After Felipe Massa withdrew from the Hungarian Formula 1 Grand Prix, reserve driver Paul di Resta will take the wheel on Sunday having qualified 19th for the race.
Massa first reported feeling dizzy and nauseated during Friday’s practice sessions and the Brazilian had to pull out of Saturday morning’s FP3 session.
Williams elected reserve driver and DTM racer di Resta to take his place as regulations require a substitute to take part in at least one practice session to race in the GP – qualifying counts as a practice session – and di Resta qualified 19th for the race ahead of Sauber’s Marcus Ericsson.
The illness is not major, but as a precaution in a physically demanding car, Williams chose its reserve driver instead.
“Felipe visited the medical centre and the MH EK Honvedkorhaz hospital for precautionary tests on Friday, after feeling unwell and dizzy during FP2,” said Williams’ statement, issued on Saturday.
“Williams supports Felipe’s decision and the team will work with him to ensure he makes a full recovery, with a view to return to the race track for the Belgian Grand Prix.
“Following this decision, the team’s Reserve Driver Paul di Resta will drive alongside Lance Stroll for the remainder of the Hungarian Grand Prix weekend.”
31-year-old Di Resta was present at the Hungaroring to present in place of the unwell TV commentator Martin Brundle, who is also recovering from an illness.
Fellow Sky Sports presenter Natalie Pinkham tweeted earlier: “The doc says [Massa] has the same thing that affected [Brundle] – Viral labyrinthitis. Now 10 cases of it reported in the paddock.”
The Briton’s last GP presence was at the 2013 Brazilian GP, where he qualified 12th for Force India and finished 11th. Since then, the driver has run only in the 2014 FW36 test car, not the 2017 FW40.
“I’m sure he’s probably fairly nervous,” said Williams Deputy Team Principal Claire Williams before the qualifying sessions.
“But Paul is an experienced driver and I couldn’t feel happier actually that we have someone of Paul’s calibre and experience – even though he may not have taken part in a race weekend for a couple of years.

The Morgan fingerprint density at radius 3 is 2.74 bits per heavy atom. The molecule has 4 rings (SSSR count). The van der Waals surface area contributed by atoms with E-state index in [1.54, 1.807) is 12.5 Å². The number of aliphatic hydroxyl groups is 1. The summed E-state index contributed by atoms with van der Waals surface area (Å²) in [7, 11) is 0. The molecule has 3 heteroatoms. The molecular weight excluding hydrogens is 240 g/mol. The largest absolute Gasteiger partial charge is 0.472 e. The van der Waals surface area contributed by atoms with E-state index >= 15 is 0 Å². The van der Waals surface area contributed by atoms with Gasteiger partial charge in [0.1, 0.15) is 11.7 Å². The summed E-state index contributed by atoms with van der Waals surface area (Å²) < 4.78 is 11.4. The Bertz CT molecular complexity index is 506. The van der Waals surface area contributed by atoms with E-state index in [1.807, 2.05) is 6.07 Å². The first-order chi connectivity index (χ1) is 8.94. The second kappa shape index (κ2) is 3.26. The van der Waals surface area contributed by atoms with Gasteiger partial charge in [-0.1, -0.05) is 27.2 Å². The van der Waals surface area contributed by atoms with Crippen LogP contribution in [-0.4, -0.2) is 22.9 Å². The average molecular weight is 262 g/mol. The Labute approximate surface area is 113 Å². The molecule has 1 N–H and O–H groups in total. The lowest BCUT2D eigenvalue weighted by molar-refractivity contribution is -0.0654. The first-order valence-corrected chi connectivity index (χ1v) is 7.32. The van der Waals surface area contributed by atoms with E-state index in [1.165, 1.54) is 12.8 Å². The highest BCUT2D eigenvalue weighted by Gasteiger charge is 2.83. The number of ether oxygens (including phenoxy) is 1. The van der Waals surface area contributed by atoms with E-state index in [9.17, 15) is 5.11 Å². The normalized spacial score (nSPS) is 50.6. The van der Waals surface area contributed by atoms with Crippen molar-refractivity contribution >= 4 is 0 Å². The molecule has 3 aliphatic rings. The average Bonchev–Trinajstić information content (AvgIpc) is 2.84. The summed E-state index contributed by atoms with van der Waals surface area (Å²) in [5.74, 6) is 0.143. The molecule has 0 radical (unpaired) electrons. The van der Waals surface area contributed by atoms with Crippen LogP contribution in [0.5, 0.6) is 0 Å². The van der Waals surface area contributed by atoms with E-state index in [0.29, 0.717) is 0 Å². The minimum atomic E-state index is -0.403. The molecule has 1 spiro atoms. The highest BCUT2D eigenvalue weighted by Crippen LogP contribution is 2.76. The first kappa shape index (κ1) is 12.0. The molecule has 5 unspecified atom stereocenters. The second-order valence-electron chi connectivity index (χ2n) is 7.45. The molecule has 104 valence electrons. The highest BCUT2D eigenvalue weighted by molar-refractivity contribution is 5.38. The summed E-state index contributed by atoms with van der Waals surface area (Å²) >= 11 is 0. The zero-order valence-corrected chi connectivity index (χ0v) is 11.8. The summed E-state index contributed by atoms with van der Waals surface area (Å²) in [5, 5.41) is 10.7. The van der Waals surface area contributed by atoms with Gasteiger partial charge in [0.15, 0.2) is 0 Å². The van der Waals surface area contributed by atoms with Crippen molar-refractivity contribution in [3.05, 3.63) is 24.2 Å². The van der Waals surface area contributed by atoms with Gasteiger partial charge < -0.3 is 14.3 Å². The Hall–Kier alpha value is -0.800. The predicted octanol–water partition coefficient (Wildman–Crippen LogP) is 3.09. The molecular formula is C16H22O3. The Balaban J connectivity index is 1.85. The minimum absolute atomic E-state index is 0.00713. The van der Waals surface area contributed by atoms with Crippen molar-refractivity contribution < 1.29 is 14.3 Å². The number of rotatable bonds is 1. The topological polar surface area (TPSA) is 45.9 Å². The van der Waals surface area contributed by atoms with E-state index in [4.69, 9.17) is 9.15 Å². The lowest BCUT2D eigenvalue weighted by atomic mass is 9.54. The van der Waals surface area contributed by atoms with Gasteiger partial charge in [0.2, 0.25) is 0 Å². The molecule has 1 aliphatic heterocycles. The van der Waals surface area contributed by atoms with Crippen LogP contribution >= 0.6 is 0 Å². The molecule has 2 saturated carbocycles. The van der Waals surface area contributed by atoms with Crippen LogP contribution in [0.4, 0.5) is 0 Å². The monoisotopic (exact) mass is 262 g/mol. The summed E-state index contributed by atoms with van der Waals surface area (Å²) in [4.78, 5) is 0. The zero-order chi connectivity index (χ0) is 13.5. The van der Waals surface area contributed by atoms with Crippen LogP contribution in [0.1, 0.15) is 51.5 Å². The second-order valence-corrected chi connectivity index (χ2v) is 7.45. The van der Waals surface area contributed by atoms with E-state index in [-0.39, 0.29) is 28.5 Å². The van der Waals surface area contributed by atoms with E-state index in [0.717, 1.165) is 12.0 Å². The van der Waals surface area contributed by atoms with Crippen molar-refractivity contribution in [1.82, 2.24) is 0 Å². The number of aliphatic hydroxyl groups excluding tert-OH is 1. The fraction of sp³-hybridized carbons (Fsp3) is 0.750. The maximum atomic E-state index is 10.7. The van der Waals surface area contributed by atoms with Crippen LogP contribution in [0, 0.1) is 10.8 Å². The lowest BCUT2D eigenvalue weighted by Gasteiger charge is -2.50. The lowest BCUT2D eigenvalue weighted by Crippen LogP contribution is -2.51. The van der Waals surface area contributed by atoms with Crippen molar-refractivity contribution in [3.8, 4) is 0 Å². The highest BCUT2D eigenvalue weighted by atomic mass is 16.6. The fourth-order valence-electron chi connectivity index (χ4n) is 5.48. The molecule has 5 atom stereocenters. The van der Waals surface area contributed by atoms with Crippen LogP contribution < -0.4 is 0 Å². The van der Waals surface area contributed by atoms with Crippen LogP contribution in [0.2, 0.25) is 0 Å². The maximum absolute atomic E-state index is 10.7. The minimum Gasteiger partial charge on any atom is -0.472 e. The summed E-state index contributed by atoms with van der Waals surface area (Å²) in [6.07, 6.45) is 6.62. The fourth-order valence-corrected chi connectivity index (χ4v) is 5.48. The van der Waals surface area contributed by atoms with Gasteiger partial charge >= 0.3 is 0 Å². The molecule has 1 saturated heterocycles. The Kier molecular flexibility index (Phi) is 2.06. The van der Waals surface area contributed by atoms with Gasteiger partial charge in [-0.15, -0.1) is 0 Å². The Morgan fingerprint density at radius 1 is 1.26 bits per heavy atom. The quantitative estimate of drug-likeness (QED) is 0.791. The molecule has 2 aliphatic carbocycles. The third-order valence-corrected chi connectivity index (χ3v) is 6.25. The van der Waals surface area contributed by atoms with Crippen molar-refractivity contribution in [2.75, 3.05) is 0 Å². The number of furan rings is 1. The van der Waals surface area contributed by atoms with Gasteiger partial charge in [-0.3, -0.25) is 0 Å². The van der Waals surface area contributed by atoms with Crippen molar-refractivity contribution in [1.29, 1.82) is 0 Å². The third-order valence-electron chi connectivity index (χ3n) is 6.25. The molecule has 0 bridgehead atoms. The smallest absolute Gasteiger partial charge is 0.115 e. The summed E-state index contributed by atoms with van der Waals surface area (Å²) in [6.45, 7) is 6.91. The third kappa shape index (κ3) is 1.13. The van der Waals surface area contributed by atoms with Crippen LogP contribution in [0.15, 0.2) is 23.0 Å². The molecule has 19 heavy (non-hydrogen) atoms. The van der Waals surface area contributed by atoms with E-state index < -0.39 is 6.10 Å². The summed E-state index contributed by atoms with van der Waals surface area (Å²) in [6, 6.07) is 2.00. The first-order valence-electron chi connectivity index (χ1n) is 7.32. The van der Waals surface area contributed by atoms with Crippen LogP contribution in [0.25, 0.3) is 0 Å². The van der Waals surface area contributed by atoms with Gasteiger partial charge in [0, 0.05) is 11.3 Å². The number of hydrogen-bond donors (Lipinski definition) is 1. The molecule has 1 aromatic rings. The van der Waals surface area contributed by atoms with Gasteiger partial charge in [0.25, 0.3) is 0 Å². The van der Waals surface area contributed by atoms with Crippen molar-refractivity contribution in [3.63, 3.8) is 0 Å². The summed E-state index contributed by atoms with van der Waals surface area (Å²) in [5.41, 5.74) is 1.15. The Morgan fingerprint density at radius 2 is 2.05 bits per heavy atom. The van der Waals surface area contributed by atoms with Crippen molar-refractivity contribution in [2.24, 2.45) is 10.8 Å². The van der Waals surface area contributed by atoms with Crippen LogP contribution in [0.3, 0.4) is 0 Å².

“He’s driven this era’s hybrid cars – he’s driven in our [FW]36 – so I have confidence.
“Of course it’s going to be tough. He hasn’t had any practice, and he’s got to get straight into qualifying in an hour’s time.”
The F1 stewards cleared di Resta to drive having released a statement four minutes before qualifying began. The FIA said that it was safe for six-foot-tall di Resta to exit the cockpit adequately in case of an accident and there was enough room for his knees in the cockpit. They also confirmed that the Briton was up to date with the Technical Regulations.
“I’m sure there are some nerves there, he hasn’t had much time to get ready, but I have utter confidence in him that if anyone can do this, Paul can,” continued Williams.
“It’s not as complicated as you probably imagine.
“There are a few changes to make inside the cockpit. Obviously Paul’s a little bit taller than Felipe, but they rehearsed it last night, and it takes about 40 minutes to make the changes. Paul has his licence, that’s all sorted, and obviously in preparation last night we knew that potentially this could be an option for us. So we made sure everything was in place.”
Di Resta’s time of 1m19.868s was enough to beat Sauber’s Ericsson – just over seven tenths slower than team-mate Lance Stroll who was 17th fastest in qualifying.
He is currently 12th in the DTM standings driving for soon-to-be absent Mercedes AMG. Coincidentally, di Resta’s sole victory of the DTM season so far has come at the Hungaroring in June.
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